May 06

Multimedia in eLearning? Bring Popcorn and Butter!

Popcorn WebMaker is a Mozilla project. The video you see in the frame below is actually 3 YouTube videos, linked and enhanced using Popcorn (popcorn.js) and Butter (butter.js). Popcorn uses JavaScript to synchronize events you plan and implement with the audio or video that’s playing. Butter is an HTML5 timeline interface that lets you set it all up, it works much as Adobe Captivate, although not nearly as advanced—yet. Open source technologies tend to be less refined until they find a niche market, and eventually interest and a community attach a commitment to their further development. A classic example is the transistor radio. While audiophiles built ever more expensive high-fidelity vacuum tube amplifiers and receivers, with special speakers and advanced crossovers, a cheap, portable unit, sometimes with a 1.5 inch paper speaker sounding like a telephone, caught on with teenagers, with the eventual result that transistors and miniature speakers created a new market, marginalizing the status quo in the process; vacuum tubes now inhabit niche markets (rock guitarists in particular have helped keep the industry from disappearing altogether). JavaScript supplies interaction that was impossible within the video file itself.

Very Basic Web App 101

I’ve already noted an irony… I was unable to watch these videos on my iPhone, and yet I uploaded HTML5-friendly .webm files. That seems to be about YouTube, though, not Popcorn.

Will Popcorn and Butter disrupt Adobe? You won’t see it on corporate training sites any time soon, but you can rest assured the number of people who know what it is and try to use it will surpass Captivate’s in a short time — and they’ll have lots of fun at exploring ideas and re-mixing the ideas of others. I’ve only just begun exploring this exciting new resource. I hope you will join me.

Try Mozilla’s Popcorn Maker for yourself.

I’ve already encountered some PopcornMaker gotchas, including an inability to reliably hold HTML code in Text or Popup events, making it difficult to do some of the lessons I had in mind. I expect to write a few more blog entries on Popcorn, and though I got a late start I’m taking part in Teach the Web: a Mozilla Open Online Collaboration for Webmaker mentors. I’ll have much more to say, and I’ll tackle the gotchas, when I see and hear how others have approached this fledgling resource in the 21st-Century-Educator’s repertoire.


Apr 07

Learner Privacy

Heidi Siwak has what strikes me as a very important post on student privacy, that really extends to participants of any kind in all kinds of online learning situations. She’s shared the slides from a presentation she did for the Association for Media Literacy that raises some important issues, and makes some important arguments. I highly recommend her post and presentation, linked above with a direct link to Information and Privacy Commissioner/Ontario’s Operationalizing Privacy by Design: A Guide to Implementing Strong Privacy Practices.

A lot of research is still required here, but it will become easier when those in the know have compiled some practical lists of things we may want to do, and best practices for addressing learning participants’ privacy. I have this contribution to the list.

Quite recently I was responsible for posting a set of learning videos that are streaming from YouTube onto my own organization’s Web site as “embedded iframes.” I instinctively chose the high-privacy URL pattern from the choices. Heidi’s post vindicates my gut feeling, which falls under Office of the Information and Privacy Commissioner/Ontario’s Foundational Principle #2, Privacy as the Default Setting. This should be considered a “best practice” for educators.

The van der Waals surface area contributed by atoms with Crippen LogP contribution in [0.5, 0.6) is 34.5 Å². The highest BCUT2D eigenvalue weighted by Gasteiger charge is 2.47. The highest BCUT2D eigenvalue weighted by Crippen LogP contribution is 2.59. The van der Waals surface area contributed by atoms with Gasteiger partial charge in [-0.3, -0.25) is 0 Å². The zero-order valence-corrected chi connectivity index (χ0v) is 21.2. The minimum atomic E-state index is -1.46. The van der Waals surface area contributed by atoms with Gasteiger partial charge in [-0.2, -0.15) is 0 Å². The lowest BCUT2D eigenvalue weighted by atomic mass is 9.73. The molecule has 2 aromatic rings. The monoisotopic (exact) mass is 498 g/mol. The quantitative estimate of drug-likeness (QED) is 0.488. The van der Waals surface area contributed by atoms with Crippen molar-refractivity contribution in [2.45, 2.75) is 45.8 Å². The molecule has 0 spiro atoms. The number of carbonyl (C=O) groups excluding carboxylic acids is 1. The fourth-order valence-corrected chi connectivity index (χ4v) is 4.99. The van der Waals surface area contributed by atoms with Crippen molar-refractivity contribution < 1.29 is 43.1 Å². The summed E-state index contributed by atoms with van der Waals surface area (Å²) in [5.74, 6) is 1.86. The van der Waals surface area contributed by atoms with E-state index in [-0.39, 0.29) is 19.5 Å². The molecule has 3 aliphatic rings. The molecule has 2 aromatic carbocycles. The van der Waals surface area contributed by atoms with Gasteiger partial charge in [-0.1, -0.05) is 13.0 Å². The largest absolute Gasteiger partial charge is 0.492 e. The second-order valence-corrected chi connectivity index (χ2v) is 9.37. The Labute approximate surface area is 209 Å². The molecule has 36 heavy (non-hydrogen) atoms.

The pattern is (irrelevant pieces faded)…
Two parts of that are for the end-user’s protection: https sends information in an encrypted format, and is a domain YouTube—to their credit—has set up for privacy by not using cookies to read and write to your hard drive, exposing information about your surfing habits.

A third part worth noting is the ?rel=0 at the end. That protects my organization and the end-user from random “Related Videos” after the video, that may or may not be appropriate. If your YouTube link for any reason already has a ?anything=anything you should leave that intact and add &rel=0 to the end, e.g., ?x=y&rel=0.

The other part of the URL is the video ID. If you follow that link it takes you to the first video in a series of 5, on YouTube. We “embedded” them on our own site because there’s much more to it than that, so if you’re interested in that content, the entire series (Working Together: The Ontario Human Rights Code and the Accessibility for Ontarians with Disabilities Act) is here.

Please feel free to comment, and leave any tips you may have for preserving Privacy By Default.



Further Reading

Association for Media Literacy
HTTP Secure (Wikipedia)
Office of the Information and Privacy Commissioner of Ontario



Apr 06

Situating the “WebApp Maker”

My project within a project within a project was accepted. I’ve got some final edits to make and constructive criticisms to apply, and I’ll receive my M.Ed. in June. But the best news is, I’ve got a friend with a class who are up to the challenge, we’re working out details to actually build mobile-friendly web apps. But wait! There’s more! I’ve just been tweeting with PLN interested in this and/or similar ideas. I’m quickly going to summarize some of the constructive criticisms I’m talking about, and in so doing reveal what I think comes next, at least for me.

The nature of this thing is you can pick and choose what parts might be useful to your own endeavors, or join in and help set the course of this one, branch off on your own at any time, or lurk and watch what happens to the rest of us.